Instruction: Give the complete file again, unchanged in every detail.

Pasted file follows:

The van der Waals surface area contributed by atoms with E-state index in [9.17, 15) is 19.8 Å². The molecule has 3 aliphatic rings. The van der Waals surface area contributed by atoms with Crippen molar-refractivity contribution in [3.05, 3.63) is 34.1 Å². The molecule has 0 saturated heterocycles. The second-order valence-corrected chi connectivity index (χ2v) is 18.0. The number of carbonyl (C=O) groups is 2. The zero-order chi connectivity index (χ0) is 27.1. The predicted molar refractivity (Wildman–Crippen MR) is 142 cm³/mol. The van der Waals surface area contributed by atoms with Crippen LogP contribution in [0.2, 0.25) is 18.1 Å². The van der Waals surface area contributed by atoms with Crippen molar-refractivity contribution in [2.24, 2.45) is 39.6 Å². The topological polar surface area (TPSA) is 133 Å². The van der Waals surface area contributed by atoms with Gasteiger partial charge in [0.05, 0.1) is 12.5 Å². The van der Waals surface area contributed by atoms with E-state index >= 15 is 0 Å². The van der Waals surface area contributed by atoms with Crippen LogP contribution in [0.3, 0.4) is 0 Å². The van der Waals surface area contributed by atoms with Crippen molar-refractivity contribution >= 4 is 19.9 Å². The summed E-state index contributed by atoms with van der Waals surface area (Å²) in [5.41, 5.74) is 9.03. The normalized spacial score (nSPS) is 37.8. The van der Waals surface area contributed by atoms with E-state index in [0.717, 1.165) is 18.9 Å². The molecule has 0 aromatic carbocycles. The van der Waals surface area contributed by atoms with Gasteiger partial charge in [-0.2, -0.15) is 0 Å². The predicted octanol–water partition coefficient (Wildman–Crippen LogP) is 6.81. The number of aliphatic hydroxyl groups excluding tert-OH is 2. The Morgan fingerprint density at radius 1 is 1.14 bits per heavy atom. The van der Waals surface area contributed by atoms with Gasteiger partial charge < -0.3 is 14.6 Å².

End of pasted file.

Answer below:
The van der Waals surface area contributed by atoms with E-state index in [9.17, 15) is 19.8 Å². The molecule has 3 aliphatic rings. The van der Waals surface area contributed by atoms with Crippen molar-refractivity contribution in [3.05, 3.63) is 34.1 Å². The molecule has 0 saturated heterocycles. The second-order valence-corrected chi connectivity index (χ2v) is 18.0. The number of carbonyl (C=O) groups is 2. The zero-order chi connectivity index (χ0) is 27.1. The predicted molar refractivity (Wildman–Crippen MR) is 142 cm³/mol. The van der Waals surface area contributed by atoms with Crippen LogP contribution in [0.2, 0.25) is 18.1 Å². The van der Waals surface area contributed by atoms with Crippen molar-refractivity contribution in [2.24, 2.45) is 39.6 Å². The topological polar surface area (TPSA) is 133 Å². The van der Waals surface area contributed by atoms with Gasteiger partial charge in [0.05, 0.1) is 12.5 Å². The van der Waals surface area contributed by atoms with E-state index >= 15 is 0 Å². The van der Waals surface area contributed by atoms with Crippen LogP contribution in [0.3, 0.4) is 0 Å². The van der Waals surface area contributed by atoms with Crippen molar-refractivity contribution >= 4 is 19.9 Å². The summed E-state index contributed by atoms with van der Waals surface area (Å²) in [5.41, 5.74) is 9.03. The normalized spacial score (nSPS) is 37.8. The van der Waals surface area contributed by atoms with E-state index in [0.717, 1.165) is 18.9 Å². The molecule has 0 aromatic carbocycles. The van der Waals surface area contributed by atoms with Gasteiger partial charge in [-0.2, -0.15) is 0 Å². The predicted octanol–water partition coefficient (Wildman–Crippen LogP) is 6.81. The number of aliphatic hydroxyl groups excluding tert-OH is 2. The Morgan fingerprint density at radius 1 is 1.14 bits per heavy atom. The van der Waals surface area contributed by atoms with Gasteiger partial charge < -0.3 is 14.6 Å².